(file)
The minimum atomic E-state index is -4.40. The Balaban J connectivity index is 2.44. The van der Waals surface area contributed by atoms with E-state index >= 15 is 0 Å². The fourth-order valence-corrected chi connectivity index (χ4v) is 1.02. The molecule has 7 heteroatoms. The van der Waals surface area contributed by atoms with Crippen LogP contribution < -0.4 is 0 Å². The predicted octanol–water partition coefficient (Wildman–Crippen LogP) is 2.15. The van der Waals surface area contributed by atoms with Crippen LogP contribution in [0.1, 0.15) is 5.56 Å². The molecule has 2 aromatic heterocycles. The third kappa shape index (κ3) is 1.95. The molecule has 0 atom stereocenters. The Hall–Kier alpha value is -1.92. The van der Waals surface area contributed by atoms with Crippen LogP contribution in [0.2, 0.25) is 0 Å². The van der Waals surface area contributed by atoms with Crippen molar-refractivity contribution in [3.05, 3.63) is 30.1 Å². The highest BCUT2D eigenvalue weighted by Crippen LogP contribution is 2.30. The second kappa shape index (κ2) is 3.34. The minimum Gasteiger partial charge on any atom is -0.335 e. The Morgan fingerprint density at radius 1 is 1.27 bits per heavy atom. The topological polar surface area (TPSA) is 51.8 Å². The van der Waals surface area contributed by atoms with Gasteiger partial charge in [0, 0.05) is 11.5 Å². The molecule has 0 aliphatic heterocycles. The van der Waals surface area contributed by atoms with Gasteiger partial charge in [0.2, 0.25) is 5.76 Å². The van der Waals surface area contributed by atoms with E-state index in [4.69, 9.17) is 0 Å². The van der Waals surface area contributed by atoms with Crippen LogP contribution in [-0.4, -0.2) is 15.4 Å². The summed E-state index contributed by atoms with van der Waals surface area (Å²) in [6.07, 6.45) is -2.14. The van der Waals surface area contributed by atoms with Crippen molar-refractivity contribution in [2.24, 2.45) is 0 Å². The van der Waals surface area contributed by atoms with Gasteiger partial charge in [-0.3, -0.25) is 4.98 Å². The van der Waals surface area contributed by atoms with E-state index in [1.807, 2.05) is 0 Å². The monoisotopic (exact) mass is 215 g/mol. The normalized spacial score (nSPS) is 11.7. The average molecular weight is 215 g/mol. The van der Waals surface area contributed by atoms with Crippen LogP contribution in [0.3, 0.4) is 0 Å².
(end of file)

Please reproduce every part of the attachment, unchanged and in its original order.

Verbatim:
The minimum atomic E-state index is -4.40. The Balaban J connectivity index is 2.44. The van der Waals surface area contributed by atoms with E-state index >= 15 is 0 Å². The fourth-order valence-corrected chi connectivity index (χ4v) is 1.02. The molecule has 7 heteroatoms. The van der Waals surface area contributed by atoms with Crippen LogP contribution < -0.4 is 0 Å². The predicted octanol–water partition coefficient (Wildman–Crippen LogP) is 2.15. The van der Waals surface area contributed by atoms with Crippen LogP contribution in [0.1, 0.15) is 5.56 Å². The molecule has 2 aromatic heterocycles. The third kappa shape index (κ3) is 1.95. The molecule has 0 atom stereocenters. The Hall–Kier alpha value is -1.92. The van der Waals surface area contributed by atoms with Crippen LogP contribution in [0.2, 0.25) is 0 Å². The van der Waals surface area contributed by atoms with Crippen molar-refractivity contribution in [3.05, 3.63) is 30.1 Å². The highest BCUT2D eigenvalue weighted by Crippen LogP contribution is 2.30. The second kappa shape index (κ2) is 3.34. The minimum Gasteiger partial charge on any atom is -0.335 e. The Morgan fingerprint density at radius 1 is 1.27 bits per heavy atom. The topological polar surface area (TPSA) is 51.8 Å². The van der Waals surface area contributed by atoms with Gasteiger partial charge in [0, 0.05) is 11.5 Å². The molecule has 0 aliphatic heterocycles. The van der Waals surface area contributed by atoms with Gasteiger partial charge in [0.2, 0.25) is 5.76 Å². The van der Waals surface area contributed by atoms with E-state index in [4.69, 9.17) is 0 Å². The van der Waals surface area contributed by atoms with Crippen LogP contribution in [-0.4, -0.2) is 15.4 Å². The summed E-state index contributed by atoms with van der Waals surface area (Å²) in [6.07, 6.45) is -2.14. The van der Waals surface area contributed by atoms with Crippen molar-refractivity contribution in [2.24, 2.45) is 0 Å². The van der Waals surface area contributed by atoms with Gasteiger partial charge in [-0.3, -0.25) is 4.98 Å². The van der Waals surface area contributed by atoms with E-state index in [1.807, 2.05) is 0 Å². The monoisotopic (exact) mass is 215 g/mol. The normalized spacial score (nSPS) is 11.7. The average molecular weight is 215 g/mol. The van der Waals surface area contributed by atoms with Crippen LogP contribution in [0.3, 0.4) is 0 Å².